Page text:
And it is the scales of justice calling, wondering what your balance look like.

All our lives hang in the fold.

Thank you.


Nakita Valerio is an award-winning writer, academic, and community organizer based in Edmonton, Canada. She recently completed graduate studies and work as a research assistant in History and Islamic-Jewish Studies at the University of Alberta, as well as a research fellowship on Islamophobia and anti-Semitism for The Tessellate Institute. Nakita serves her community as the Vice President of External Affairs with Alberta Muslim Public Affairs Council (AMPAC), as an advisor for the Chester Ronning Center for the Study of Religion and Public Life,  and as a member of the Executive Fundraising Board for the YIWCL Cree Women’s Camp. Nakita is the co-founder of Bassma Primary School in El Attaouia, Morocco and is currently working on a graphic novel memoir weaving her experiences abroad with her community work and research.

Photography: Lindsey Catherine Photos & Media

Video: Radical Citizen Media

In the wake of the Orlando shootings, there has been a major backlash online and in the US Congress against prayers being uttered for the dead and their grieving families. Expressed as frustration for a lack of action, individuals have taken to calling out the “thoughts and prayers” syndrome that keeps the United States in a perpetual state of inaction on gun control and have further argued that the question is particularly being ignored in the case of Orlando because the victims were Latino, members of the LGBTQ community and killed by a so-called “Islamic” “terrorist”.

As a result, individuals who do feel compelled to pray for a variety of reasons have had to confront themselves and their intentions with regards to their status as allies of the LGBTQ movement. Is it possible to pray for the dead and their families to find peace and safety while still remaining active and vigilant in the struggle for the right to life of those in the community? Of course.

After the shootings happened, I started to see these “Policy, not prayer” posts online but they weren’t emerging from the pages of my queer friends. Rather, they came from the pages of militant atheists – the kind who push for secular homogenization at every single inappropriate turn without really realizing its deeply historically Christian origins. In this case, I became outraged. How dare they take the opportunity to push an anti-prayer agenda? Was I beginning to sound like the “War on Christmas” people?!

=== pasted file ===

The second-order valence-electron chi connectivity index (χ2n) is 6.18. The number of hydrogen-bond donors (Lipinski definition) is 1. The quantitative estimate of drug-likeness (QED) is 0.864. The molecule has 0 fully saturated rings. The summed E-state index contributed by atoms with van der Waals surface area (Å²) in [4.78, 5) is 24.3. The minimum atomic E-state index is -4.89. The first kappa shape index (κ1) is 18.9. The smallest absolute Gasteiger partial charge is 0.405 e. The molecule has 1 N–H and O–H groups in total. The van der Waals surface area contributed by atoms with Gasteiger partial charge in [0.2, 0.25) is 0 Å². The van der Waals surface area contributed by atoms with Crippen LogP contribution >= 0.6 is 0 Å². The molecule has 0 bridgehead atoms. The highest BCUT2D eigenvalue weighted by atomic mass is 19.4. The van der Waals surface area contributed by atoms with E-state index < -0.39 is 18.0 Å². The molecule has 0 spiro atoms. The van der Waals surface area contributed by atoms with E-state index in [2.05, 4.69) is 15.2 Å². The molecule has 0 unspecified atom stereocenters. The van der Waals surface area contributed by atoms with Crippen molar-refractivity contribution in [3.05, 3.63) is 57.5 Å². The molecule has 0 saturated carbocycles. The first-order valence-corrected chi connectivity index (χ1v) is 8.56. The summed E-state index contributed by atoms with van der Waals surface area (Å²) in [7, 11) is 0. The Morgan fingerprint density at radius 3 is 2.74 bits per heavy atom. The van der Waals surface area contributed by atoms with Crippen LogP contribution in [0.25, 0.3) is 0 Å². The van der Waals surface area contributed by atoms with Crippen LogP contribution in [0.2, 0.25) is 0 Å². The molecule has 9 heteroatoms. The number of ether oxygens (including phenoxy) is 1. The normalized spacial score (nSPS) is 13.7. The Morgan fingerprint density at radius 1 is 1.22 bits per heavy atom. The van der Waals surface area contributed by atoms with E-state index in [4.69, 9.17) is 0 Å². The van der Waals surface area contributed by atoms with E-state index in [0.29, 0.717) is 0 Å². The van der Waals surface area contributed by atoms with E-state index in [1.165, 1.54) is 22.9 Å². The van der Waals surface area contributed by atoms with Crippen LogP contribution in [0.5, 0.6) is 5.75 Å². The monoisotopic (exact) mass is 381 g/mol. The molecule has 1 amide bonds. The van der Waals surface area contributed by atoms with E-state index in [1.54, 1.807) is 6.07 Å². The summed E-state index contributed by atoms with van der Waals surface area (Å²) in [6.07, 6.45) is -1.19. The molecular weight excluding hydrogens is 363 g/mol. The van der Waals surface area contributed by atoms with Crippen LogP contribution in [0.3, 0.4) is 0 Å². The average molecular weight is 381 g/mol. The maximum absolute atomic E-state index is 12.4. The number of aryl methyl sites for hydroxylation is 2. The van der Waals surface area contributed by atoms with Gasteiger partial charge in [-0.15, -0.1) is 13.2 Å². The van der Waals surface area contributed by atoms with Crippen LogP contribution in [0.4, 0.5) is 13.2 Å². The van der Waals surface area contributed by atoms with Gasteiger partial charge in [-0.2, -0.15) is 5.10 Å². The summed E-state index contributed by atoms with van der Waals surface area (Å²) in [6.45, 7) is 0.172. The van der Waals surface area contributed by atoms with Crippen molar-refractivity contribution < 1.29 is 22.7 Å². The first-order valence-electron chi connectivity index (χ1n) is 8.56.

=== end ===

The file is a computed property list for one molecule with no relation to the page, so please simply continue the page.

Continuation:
Well, after some reflection: no, I don’t think that is the case. I wrote a rant about it on my Facebook and came to realize that it was more about accepting one another and how we grieve in the world:

“Can people stop with the passive aggressive posts telling people to stop praying and instead make policy changes for people in Orlando?

First of all, a lot of people who are praying are abroad and have zero capability to influence American domestic policy.

Secondly, who exactly are you speaking to? Politicians who only offer prayers but don’t change policies? That’s fair enough but then that message needs to actually get to them…not be posted on Facebook as yet another aggressive secular campaign on the uselessness of prayer. We get that you don’t think prayer does anything and that’s fine. Don’t tell believers how to grieve and help, especially when many of them are from within the LGBTQ community and this is how they mourn what happened yesterday.

Lastly, praying and public policy change are not mutually exclusive actions. And I think I am the living embodiment of that principle so it’s fair for me to put that on the line. If you want me to stop praying, you will definitely have me stop public policy work as well. And I’m doing a lot of it, alhamdulilah. Prayer gives me hope that the actions I engage in will be acceptable and successful.

Not everyone exists in this world in the same way you do. As I think Orlando fully exemplifies. If there is a lesson to take from the bloodbath of hatred, it’s that homogenizing narratives of how people should be and what they should do are always harmful and violent.

And I have to say, that given how much of the religious establishment has been cursing the LGBTQ community, well, forever… it is a little refreshing to see people praying for this long-oppressed community many of whose members consider themselves believers too or might have been if they hadn’t been so harshly outcast and demonized. And even if not, it’s still a necessary change in the dynamic between these 2 communities where many individuals live on the ambiguous faultlines between them.

Let’s all engage in some deep acceptance of one another. Division serves no one except those who thrive on hegemony and are served by it.

‪#‎prayersANDchange
‪#‎orjustprayers
‪#‎orjustchange
‪#‎orlandoshooting

I’m done now.”

Immediately after I posted this, a gay friend of mine shared a “Policy, not prayers” image. I felt sick to my stomach and realized that while I had been addressing the militant atheists, I had failed to think about it from the LGBTQ perspective. He later removed it after he saw my rant; however, the conversation that followed was very eye-opening for me and helped me remember that prayers, however well-meaning, may be uncalled for by individuals in the LGBTQ community and may even be received with revulsion as they conjure up remembrances of “pray the gay away” and other traumatic interactions between queers and especially Christian far-right groups. Ultimately, you do not need to make your prayers public.